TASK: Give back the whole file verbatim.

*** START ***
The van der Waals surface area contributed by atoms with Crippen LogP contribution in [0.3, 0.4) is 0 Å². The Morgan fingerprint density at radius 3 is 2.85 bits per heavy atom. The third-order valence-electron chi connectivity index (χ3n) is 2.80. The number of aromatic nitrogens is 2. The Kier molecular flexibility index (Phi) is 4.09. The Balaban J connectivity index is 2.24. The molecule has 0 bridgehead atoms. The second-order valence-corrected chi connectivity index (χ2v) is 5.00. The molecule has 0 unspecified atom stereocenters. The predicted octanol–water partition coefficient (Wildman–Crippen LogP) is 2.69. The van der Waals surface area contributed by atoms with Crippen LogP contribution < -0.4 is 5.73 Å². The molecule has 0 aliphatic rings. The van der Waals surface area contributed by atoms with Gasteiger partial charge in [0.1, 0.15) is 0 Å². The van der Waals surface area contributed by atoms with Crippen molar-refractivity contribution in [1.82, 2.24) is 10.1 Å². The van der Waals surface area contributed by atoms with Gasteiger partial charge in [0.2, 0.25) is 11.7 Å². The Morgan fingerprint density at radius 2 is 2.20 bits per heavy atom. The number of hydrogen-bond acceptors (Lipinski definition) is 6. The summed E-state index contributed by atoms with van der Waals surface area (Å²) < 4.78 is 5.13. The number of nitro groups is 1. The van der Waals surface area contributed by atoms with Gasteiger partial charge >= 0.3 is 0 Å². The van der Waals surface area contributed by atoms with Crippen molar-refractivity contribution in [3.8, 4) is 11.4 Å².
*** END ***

The van der Waals surface area contributed by atoms with Crippen LogP contribution in [0.3, 0.4) is 0 Å². The Morgan fingerprint density at radius 3 is 2.85 bits per heavy atom. The third-order valence-electron chi connectivity index (χ3n) is 2.80. The number of aromatic nitrogens is 2. The Kier molecular flexibility index (Phi) is 4.09. The Balaban J connectivity index is 2.24. The molecule has 0 bridgehead atoms. The second-order valence-corrected chi connectivity index (χ2v) is 5.00. The molecule has 0 unspecified atom stereocenters. The predicted octanol–water partition coefficient (Wildman–Crippen LogP) is 2.69. The van der Waals surface area contributed by atoms with Crippen LogP contribution < -0.4 is 5.73 Å². The molecule has 0 aliphatic rings. The van der Waals surface area contributed by atoms with Gasteiger partial charge in [0.1, 0.15) is 0 Å². The van der Waals surface area contributed by atoms with Crippen molar-refractivity contribution in [1.82, 2.24) is 10.1 Å². The van der Waals surface area contributed by atoms with Gasteiger partial charge in [0.2, 0.25) is 11.7 Å². The Morgan fingerprint density at radius 2 is 2.20 bits per heavy atom. The number of hydrogen-bond acceptors (Lipinski definition) is 6. The summed E-state index contributed by atoms with van der Waals surface area (Å²) < 4.78 is 5.13. The number of nitro groups is 1. The van der Waals surface area contributed by atoms with Gasteiger partial charge >= 0.3 is 0 Å². The van der Waals surface area contributed by atoms with Crippen molar-refractivity contribution in [3.8, 4) is 11.4 Å².